How to Navigate Robots in Outdoor Environments
White paper written by Kevin Yu, Ph.D. Graduate in Robotics and Senior Computer Engineer at SuperDroid Robots
In the world of ground robotics, there are robots that can help the elderly with everyday tasks and robots that are autonomously navigating other planets. In any application, robot manufacturers have to understand a project and with this it always entails the environment that the robot is functioning in. When navigating different environments, there are many questions that arise: such as temperature, humidity, ground surface, static obstacles, dynamic obstacles, materials in the environment, visibility, lighting, radio interference, GPS availability, and so much more.
At SuperDroid Robots we focus on indoor and outdoor applications, focusing on custom robots that are tailor-made based on customers’ requests. We focus on the breadth first search method where each of our custom robots are designed in house by our engineers, fabricated at our facility in Fuquay-Varina, North Carolina, and programmed by us to execute complicated tasks requested by the consumer. We pride ourselves on being flexible in our robot designs and engineering innovative methods to tackle an array of unique problems that are given to us.
What Makes it Hard
When navigating in an outdoor environment, there are many unknown variables that could cause a robot to lose localization, get stuck, or in the worst case break down completely. How should a robot behave when there is an obstacle in front of it? How does a robot know where it is within an environment? What surface is the robot driving on? These are all valid questions that an engineer has to take into consideration when working with outdoor robots.
For autonomous robots, there are many reasons that navigating in an outdoor environment may be hard, but let’s take the example of encountering an obstacle because it is one of the most common navigation issues. Should a robot proceed slowly until bumping into the obstacle or should the robot stop out right and not even come close to the obstacle? Both solutions require specific programming and need to be tested. However, both solutions may be the ideal answer in specific applications, while detrimental to the overall goal in other applications.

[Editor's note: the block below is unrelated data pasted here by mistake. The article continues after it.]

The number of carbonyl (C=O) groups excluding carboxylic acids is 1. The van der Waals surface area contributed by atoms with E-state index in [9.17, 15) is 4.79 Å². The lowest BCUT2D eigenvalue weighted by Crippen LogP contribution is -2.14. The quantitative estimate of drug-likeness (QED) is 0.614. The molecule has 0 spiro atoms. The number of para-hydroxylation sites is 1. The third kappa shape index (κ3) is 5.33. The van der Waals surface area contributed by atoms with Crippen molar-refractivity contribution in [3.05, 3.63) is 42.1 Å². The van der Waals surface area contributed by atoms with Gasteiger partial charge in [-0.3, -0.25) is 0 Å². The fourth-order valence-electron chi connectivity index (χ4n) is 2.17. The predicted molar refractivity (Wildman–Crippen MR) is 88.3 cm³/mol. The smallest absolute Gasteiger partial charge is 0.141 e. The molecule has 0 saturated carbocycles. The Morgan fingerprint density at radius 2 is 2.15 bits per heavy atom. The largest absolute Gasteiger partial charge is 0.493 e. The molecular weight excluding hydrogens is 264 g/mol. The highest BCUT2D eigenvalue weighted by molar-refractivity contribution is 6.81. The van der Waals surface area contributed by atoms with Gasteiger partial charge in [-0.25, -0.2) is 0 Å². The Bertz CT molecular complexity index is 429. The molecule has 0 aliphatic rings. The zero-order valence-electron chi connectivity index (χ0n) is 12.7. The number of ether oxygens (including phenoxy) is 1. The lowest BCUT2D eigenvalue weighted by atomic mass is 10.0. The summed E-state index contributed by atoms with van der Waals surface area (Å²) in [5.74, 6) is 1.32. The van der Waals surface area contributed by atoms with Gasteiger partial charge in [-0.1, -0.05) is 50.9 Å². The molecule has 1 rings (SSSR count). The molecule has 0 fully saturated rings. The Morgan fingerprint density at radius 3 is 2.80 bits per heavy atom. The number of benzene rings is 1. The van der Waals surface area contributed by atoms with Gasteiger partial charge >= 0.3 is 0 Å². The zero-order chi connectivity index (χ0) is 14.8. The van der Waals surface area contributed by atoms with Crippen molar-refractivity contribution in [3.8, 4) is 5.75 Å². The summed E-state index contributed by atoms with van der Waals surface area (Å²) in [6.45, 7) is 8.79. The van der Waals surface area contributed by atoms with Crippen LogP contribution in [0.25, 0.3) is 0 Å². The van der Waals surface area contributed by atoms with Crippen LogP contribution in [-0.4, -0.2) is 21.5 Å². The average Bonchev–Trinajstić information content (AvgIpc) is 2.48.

How to Tackle the Problems
We tackle many of these questions on a case-by-case basis. We get requests from customers that want robots to travel in GPS denied environments, on uneven terrain, and even in wet environments. Many of the robots we build are rugged enough to handle any of these environments.
Because we create custom robots based on each customer’s request, our solutions are not cookie cutter. However, for our autonomous robots, we build all of our platforms with Robot Operating System (ROS) and employ localization techniques like Simultaneous Localization and Mapping (SLAM) or Visual SLAM (VSLAM). For the obstacle example, we have created ROS packages that maximize the overall reward of the robot. This reward would be what the robot uses to determine what is the best course of action. There can be multiple paths to go from the current robot’s location to the goal location and each of these paths would have an associated reward. These rewards are calculated using a function and can be influenced by many variables in outdoor environments like obstacles, water, and varying light conditions. Based on the customers’ request, we equip our custom robots with sensors that can detect these hindrances in the environment and take all of them into account when calculating the reward. Then our robots will pick the path that gets the highest reward and executes navigation.
The reason we can create tailor-made robots is because we have our own designers, fabricators, and programmers. This allows us to design and build the robots and then program them and debug them in house. Many of our custom robots also get custom hardware packages, such as packages that use 3D LiDAR, RTK GPS, or even magnetic sensors. By executing the entire manufacturing process of the robots in house, it expedites any of our robot builds as well as allows us to listen to what the customer wants and provide a robot that is designed for them.